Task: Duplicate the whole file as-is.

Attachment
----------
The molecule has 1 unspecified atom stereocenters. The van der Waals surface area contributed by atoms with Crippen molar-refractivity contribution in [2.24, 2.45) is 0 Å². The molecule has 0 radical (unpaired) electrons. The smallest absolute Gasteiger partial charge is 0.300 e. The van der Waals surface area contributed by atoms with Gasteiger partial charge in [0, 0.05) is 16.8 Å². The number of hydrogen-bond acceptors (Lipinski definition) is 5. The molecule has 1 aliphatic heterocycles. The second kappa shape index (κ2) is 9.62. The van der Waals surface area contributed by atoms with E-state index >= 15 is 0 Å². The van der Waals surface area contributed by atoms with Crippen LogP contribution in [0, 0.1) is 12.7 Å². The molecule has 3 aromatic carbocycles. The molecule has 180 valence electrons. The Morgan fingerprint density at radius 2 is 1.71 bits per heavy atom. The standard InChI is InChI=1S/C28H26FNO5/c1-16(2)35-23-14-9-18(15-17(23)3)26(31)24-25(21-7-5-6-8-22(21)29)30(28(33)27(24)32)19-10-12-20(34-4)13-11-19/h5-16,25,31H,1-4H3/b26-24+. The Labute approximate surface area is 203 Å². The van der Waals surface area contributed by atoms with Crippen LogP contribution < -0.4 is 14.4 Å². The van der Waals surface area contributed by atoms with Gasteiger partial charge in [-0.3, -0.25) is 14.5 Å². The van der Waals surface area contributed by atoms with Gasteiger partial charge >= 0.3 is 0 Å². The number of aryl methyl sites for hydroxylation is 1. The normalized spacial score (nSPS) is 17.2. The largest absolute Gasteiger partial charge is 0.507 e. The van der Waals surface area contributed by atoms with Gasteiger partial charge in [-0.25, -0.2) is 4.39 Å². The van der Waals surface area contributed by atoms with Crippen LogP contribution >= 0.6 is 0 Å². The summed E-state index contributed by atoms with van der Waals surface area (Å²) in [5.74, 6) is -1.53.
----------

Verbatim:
The molecule has 1 unspecified atom stereocenters. The van der Waals surface area contributed by atoms with Crippen molar-refractivity contribution in [2.24, 2.45) is 0 Å². The molecule has 0 radical (unpaired) electrons. The smallest absolute Gasteiger partial charge is 0.300 e. The van der Waals surface area contributed by atoms with Gasteiger partial charge in [0, 0.05) is 16.8 Å². The number of hydrogen-bond acceptors (Lipinski definition) is 5. The molecule has 1 aliphatic heterocycles. The second kappa shape index (κ2) is 9.62. The van der Waals surface area contributed by atoms with E-state index >= 15 is 0 Å². The van der Waals surface area contributed by atoms with Crippen LogP contribution in [0, 0.1) is 12.7 Å². The molecule has 3 aromatic carbocycles. The molecule has 180 valence electrons. The Morgan fingerprint density at radius 2 is 1.71 bits per heavy atom. The standard InChI is InChI=1S/C28H26FNO5/c1-16(2)35-23-14-9-18(15-17(23)3)26(31)24-25(21-7-5-6-8-22(21)29)30(28(33)27(24)32)19-10-12-20(34-4)13-11-19/h5-16,25,31H,1-4H3/b26-24+. The Labute approximate surface area is 203 Å². The van der Waals surface area contributed by atoms with Crippen LogP contribution < -0.4 is 14.4 Å². The van der Waals surface area contributed by atoms with Gasteiger partial charge in [-0.3, -0.25) is 14.5 Å². The van der Waals surface area contributed by atoms with Gasteiger partial charge >= 0.3 is 0 Å². The number of aryl methyl sites for hydroxylation is 1. The normalized spacial score (nSPS) is 17.2. The largest absolute Gasteiger partial charge is 0.507 e. The van der Waals surface area contributed by atoms with Gasteiger partial charge in [-0.25, -0.2) is 4.39 Å². The van der Waals surface area contributed by atoms with Crippen LogP contribution >= 0.6 is 0 Å². The summed E-state index contributed by atoms with van der Waals surface area (Å²) in [5.74, 6) is -1.53.